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30 January - 3 February 2012
Structural integrity of marine structures
Hannes Bogaert- Hydro-Structural Services , Marin
Operators of ships and offshore structures face the responsibility of maximising the operational window while taking care of the safety onboard. Periodic inspections help the operator to assess if the structure is still in one piece and whether repairs are required. Continuous monitoring of the structure’s response as motions and stresses, is increasingly used to assist the operator in this. By comparing the measured responses to the design limits, the operator can not only identify when the structure will fail, but can also prevent that it fails. Today, we are further increasing the effectiveness of the operator by linking inspection and continuous monitoring to design tools. This enables the operator to safeguard more than the inspected or monitored locations and to better assess new operational conditions.
Using the design tools during operations requires that we gradually update the design conditions (i.e. the input for the tools) by the actual conditions. Moreover, it requires that we gradually update the design characteristics (i.e. the design tool parameters) by the actual characteristics of the structure. And here lies the challenge of this project.
The major part of the tool parameters are described by Response Amplitude Operators (RAO). Each RAO presents the ratio between the structure’s response and the wave height as function of the wave period and the wave direction. Long crested uni-directional waves are assumed. The responses are the motions in the six degrees of freedom, the hull girder bending loads, the local stresses, etc. To update the RAO’s we perform long-term wave and structural response measurements during operation. The waves during operation however propagate in multiple directions at the same time, are short crested, and are measured at a distance from the ship or offshore structure. The response measurements are therefore not unambiguous linked to the wave measurement by RAO’s.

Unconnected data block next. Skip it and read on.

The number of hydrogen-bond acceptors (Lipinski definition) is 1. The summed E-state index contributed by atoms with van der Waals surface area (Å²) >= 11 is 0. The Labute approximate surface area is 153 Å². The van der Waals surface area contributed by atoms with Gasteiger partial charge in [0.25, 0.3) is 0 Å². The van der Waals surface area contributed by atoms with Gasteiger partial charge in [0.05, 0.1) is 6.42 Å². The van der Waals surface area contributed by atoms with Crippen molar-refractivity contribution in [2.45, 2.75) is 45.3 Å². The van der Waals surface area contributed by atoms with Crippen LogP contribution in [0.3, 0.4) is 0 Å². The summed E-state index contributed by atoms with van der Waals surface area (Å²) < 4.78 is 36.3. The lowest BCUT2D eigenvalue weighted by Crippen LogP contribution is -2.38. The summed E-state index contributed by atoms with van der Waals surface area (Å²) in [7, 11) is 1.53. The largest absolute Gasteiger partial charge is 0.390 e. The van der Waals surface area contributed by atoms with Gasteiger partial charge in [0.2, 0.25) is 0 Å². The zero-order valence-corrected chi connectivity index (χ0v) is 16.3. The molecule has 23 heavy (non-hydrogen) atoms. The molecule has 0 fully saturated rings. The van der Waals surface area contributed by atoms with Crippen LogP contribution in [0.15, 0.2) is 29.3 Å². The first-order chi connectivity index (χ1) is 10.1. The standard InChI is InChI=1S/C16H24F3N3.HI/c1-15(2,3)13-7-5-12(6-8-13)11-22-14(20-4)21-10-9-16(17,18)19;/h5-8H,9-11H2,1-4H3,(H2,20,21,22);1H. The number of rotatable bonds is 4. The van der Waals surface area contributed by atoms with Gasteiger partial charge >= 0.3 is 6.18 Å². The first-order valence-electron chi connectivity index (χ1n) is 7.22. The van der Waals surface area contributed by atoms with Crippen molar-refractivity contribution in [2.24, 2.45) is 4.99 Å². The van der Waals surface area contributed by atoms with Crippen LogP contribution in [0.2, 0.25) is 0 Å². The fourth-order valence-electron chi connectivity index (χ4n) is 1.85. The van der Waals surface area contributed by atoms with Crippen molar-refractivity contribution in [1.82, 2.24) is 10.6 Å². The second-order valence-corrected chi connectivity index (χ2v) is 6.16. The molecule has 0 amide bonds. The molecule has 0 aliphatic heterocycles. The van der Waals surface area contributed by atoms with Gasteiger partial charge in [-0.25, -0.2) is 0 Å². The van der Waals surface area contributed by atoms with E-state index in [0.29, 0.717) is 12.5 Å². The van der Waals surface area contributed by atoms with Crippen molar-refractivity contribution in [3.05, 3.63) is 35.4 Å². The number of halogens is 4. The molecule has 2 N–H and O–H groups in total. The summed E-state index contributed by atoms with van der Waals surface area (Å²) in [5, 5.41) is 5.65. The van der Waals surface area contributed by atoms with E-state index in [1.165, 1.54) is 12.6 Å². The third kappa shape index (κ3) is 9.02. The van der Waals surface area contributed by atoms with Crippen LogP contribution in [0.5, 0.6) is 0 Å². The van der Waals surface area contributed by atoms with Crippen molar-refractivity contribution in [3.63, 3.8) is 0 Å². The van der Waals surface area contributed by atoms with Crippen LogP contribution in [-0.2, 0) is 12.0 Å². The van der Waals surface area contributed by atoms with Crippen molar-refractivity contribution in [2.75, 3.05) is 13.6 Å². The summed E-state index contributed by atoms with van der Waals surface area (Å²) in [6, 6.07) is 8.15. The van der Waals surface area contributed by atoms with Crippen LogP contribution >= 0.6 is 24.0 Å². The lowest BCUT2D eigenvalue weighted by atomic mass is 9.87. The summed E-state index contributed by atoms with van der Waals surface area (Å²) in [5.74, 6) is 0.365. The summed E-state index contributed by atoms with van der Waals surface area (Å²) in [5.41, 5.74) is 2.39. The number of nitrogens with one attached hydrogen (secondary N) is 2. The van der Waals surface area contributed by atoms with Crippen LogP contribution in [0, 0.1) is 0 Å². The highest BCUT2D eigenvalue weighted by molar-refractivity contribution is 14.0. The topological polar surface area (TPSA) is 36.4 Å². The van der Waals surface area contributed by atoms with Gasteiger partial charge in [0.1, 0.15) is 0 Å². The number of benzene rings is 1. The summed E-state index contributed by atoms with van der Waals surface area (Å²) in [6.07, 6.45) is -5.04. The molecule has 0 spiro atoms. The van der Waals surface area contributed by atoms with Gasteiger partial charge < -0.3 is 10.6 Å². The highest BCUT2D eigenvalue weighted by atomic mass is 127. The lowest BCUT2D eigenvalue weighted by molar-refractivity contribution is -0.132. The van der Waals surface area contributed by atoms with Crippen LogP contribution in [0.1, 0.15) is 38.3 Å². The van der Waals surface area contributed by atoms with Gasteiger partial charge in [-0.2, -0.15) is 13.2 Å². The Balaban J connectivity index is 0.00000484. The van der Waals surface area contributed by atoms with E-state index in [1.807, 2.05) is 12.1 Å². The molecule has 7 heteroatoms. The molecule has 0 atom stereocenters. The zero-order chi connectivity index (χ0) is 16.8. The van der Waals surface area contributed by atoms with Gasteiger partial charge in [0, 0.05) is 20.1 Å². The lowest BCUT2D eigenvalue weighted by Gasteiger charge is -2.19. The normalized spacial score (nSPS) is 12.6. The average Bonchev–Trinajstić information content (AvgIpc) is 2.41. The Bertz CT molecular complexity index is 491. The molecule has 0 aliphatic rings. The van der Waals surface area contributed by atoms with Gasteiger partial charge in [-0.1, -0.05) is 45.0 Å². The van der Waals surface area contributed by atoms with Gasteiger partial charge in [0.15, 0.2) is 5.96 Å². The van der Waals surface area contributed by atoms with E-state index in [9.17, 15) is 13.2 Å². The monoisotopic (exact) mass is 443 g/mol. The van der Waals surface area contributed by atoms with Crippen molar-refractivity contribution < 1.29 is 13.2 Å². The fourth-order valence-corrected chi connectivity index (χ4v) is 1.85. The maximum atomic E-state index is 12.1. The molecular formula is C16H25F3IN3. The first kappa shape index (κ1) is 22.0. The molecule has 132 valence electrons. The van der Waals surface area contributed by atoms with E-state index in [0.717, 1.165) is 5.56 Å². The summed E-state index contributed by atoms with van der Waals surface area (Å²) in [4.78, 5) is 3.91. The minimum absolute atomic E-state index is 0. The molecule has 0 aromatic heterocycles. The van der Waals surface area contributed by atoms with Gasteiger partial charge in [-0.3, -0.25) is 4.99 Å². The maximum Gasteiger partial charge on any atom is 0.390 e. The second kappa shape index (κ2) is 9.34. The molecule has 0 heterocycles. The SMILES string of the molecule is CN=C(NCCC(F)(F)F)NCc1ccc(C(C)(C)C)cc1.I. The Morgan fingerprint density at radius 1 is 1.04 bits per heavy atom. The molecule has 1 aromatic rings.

MARIN hopes that SWI can help to improve the physical and mathematical understanding on how to
1. gradually update a tool parameter described as a RAO’s by long-term measurements assuming ‘perfect waves’, i.e. long crested uni-directional waves with a wave direction varying in time. The tool parameter might be non-stationary.
2. adjust the update technique for the fact that actual waves are ‘not perfect’, i.e multi-directional, short crested and measured at a distance from the ship or offshore structure, however maximizing the fact that there are long term measurements.
Measurement data and design RAO’s will be made available for this project.